The origin of the lion icon and lion dance is much older than the Edo or Meiji kabuki. See A-Z Photo Dictionary Buddhist Statuary’s article “SHISHI LIONS: SHRINE & TEMPLE GUARDIANS WITH MAGICAL POWERS TO REPEL EVIL” and explanation of the Kara-shishi:
“This mythical beast was probably introduced to Japan from China via Korea in the 7th or 8th century AD, during the same period as Buddhism’s transmission to Japan, for the Japanese shishi combines elements of both the Korean “Koma-inu” (Korean dog) and Chinese “Kara-shishi” (Chinese lion). One prominent theory holds that the shishi derives from the Chinese Foo Dog (see LEARN MORE below for more). Lions, by the way, are not indigenous to Japan, China or Korea, and supposedly entered those nations in the form of imported art and sculpture, with the earliest traces of the animal appearing in China’s Han Dynasty (about 208 BC to 221 AD)….
It is a symbol of power and success, and of royality and strength. Images of it were embroidered on court robes. In Korea, the skin on Koma-inu’s head was believed to be stronger than a helmet. In Japan, the shishi is a noble beast who protects the entrance to the temple/shrine, and in some cases, the tomb. Shishi nearly always come in mated pairs (male and female). Helena Burton at Oxford University says the shishi is sometimes tattooed on a woman’s belly to protect her during childbirth. Occasionally, Buddhist deities are depicted mounted on the beast, in particular Monju Bosatsu…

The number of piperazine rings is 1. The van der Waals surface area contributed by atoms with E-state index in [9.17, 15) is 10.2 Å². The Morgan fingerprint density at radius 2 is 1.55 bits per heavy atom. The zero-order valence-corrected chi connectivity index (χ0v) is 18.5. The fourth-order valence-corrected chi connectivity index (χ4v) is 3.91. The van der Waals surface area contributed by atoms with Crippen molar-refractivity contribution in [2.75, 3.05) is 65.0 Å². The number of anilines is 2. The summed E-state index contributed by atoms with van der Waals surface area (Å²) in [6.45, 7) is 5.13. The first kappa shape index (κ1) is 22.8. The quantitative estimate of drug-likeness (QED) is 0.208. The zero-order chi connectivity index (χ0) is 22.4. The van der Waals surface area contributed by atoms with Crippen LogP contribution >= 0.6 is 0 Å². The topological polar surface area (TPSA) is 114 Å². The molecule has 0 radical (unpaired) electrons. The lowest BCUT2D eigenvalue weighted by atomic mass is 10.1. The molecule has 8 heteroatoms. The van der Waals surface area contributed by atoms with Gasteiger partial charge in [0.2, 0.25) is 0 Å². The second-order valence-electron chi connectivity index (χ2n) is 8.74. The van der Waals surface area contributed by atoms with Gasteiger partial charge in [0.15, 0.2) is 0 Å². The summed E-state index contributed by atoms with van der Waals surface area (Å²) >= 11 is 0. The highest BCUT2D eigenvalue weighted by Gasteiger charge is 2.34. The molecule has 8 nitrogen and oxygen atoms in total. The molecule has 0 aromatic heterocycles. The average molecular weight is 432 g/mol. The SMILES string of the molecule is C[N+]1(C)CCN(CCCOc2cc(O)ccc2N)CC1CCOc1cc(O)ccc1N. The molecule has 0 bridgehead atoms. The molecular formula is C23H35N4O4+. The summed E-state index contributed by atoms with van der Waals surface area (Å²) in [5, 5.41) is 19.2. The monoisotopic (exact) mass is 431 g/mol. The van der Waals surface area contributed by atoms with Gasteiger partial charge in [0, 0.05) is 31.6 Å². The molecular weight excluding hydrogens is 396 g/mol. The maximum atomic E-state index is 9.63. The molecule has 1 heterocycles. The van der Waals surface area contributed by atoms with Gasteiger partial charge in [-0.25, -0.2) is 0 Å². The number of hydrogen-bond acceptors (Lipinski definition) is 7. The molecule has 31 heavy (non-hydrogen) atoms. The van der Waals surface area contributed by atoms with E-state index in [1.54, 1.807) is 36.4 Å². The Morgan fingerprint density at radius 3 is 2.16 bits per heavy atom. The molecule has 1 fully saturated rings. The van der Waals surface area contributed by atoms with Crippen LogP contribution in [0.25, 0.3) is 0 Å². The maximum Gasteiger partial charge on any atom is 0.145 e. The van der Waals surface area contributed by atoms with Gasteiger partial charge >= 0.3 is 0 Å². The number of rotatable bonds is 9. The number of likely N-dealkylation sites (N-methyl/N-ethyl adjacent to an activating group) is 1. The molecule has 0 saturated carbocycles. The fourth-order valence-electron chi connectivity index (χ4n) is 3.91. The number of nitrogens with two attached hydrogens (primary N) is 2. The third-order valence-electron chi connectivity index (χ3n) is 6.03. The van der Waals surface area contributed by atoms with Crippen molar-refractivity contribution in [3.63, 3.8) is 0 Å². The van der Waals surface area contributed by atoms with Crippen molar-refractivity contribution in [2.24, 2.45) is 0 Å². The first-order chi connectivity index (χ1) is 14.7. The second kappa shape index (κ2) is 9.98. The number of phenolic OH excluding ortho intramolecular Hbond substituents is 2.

…the shishi-mai or lion dance is often seen at shrine festivals and at New Year’s, when performers visit each home in the neighborhood to cast charms against evil spirits and diseases while receiving offerings. A shishi-gashira, or lion’s head, is the headdress worn by the performers. The shishi-gashira, moreover, is traditionally placed near a newborn baby boy because the lion’s magic is believed to protect the boy from evil spirits and misfortune. Today there are still many skilled craftsmen making shishi-gashira.